Oil from allanblackia tree offers new sources of income
Unilever’s role in the Allanblackia Partnership has brought about a substantial increase in allanblackia production in Tanzania. The fruit of the allanblackia tree, which is commonly found in rainforests, is rich in oil, but up till now it has been ‘wild harvested’ – simply picked up from the ground. Through the partnership, Unilever is helping the transition from wild harvesting to the sustainable domestication of the tree, in a supply chain which conserves biodiversity and brings benefit to local communities.
Creating an equitable supply chain
In 2002, Unilever co-founded the Allanblackia Partnership, a public–private collaboration with NGOs and local African partners. The partnership aims to increase the production of allanblackia in a sustainable way and establish a supply chain that will be viable in the long term. As well as generating profitable growth, the Allanblackia Partnership is committed to ensure that the local communities don’t lose out as this new business/supply chain is created. There are socio-economic benefits for local people, while landscape restoration and reforestation is helping to conserve biodiversity.
In countries such as Nigeria, Ghana and especially Tanzania, the allanblackia fruits are ‘wild harvested’ for their seeds, which are then pressed to make pure allanblackia oil. However, wild harvesting will never be able to deliver the oil volumes requested by the market.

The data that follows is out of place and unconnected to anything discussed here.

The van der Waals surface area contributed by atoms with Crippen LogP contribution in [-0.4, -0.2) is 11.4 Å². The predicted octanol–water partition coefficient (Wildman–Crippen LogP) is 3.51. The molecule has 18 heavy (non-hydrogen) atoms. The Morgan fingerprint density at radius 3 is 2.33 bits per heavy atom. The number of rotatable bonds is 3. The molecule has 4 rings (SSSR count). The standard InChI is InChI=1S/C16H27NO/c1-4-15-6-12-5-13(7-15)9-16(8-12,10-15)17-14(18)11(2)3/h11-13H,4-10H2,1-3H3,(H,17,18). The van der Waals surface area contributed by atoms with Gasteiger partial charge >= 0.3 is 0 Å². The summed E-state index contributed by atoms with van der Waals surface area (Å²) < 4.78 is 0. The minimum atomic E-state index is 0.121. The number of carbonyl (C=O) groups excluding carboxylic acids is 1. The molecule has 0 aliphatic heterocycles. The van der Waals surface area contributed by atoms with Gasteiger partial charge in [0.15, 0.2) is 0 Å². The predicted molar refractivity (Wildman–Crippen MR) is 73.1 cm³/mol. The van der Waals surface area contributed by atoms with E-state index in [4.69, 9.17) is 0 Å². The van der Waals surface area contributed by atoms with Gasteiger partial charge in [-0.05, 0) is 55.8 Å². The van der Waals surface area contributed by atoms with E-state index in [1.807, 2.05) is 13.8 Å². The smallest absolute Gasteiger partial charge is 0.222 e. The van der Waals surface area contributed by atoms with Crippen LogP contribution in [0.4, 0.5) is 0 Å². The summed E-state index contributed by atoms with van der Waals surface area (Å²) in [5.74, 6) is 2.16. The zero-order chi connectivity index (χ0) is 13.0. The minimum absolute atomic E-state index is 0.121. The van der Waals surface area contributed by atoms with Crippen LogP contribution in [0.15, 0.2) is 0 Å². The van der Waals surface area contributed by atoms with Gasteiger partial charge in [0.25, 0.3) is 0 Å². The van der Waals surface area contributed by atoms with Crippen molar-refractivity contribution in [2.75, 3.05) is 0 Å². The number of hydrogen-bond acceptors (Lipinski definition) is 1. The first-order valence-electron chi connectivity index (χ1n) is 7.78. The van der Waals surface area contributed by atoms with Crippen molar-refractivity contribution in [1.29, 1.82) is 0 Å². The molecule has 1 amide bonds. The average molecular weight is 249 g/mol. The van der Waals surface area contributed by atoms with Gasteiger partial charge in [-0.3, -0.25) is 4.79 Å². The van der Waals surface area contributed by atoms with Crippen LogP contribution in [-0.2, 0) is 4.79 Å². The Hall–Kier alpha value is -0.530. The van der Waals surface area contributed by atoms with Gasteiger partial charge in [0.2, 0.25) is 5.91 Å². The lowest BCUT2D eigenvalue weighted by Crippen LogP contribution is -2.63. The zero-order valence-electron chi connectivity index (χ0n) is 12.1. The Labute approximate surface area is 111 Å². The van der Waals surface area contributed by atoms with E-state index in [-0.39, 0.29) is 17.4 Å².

Since 2006 the Allanblackia Partnership has been working on strengthening the domestication of the allanblackia tree. Allanblackia nurseries have been set up in Tanzania, Ghana and Nigeria to provide seedlings to smallholder farmers to plant on their premises. And research is centred on increasing the speed of seedling production by improving the germination process.
The new smallholder plantations are a clear improvement on wild harvesting, but if the farmers are to generate large volumes of allanblackia seed oil in the right quantities and at the right price for commercial use, then production will need to be increased. The aim is to do this through planting the indigenous allanblackia tree on degraded plots of land and restoring the original forests, which will help to conserve biodiversity. As one of the partners in the Allanblackia Partnership, the International Union for Conservation of Nature (IUCN) is helping to achieve this goal.
Rehema Bilunda is a clerk in the village of Mlesa, in the Mhuheza district in the north of Tanzania. By selling allanblackia – harvested in the wild, – on market day, she earns an additional income of €1.5 every market day, plus a 10% commission on the volume of allanblackia seeds bought. This doubles the family income during harvest season.
Tatu is 38 and has three children to provide for. She is one of the Tanzanian women who harvest allanblackia in the wild. Collecting allanblackia seeds makes all the difference to her family, providing her with an additional income of €60 which pays for a year’s school fees for one of her children. She has already collected 120kg of seeds around Mlesa and expects to deliver two more 40kg bags this season.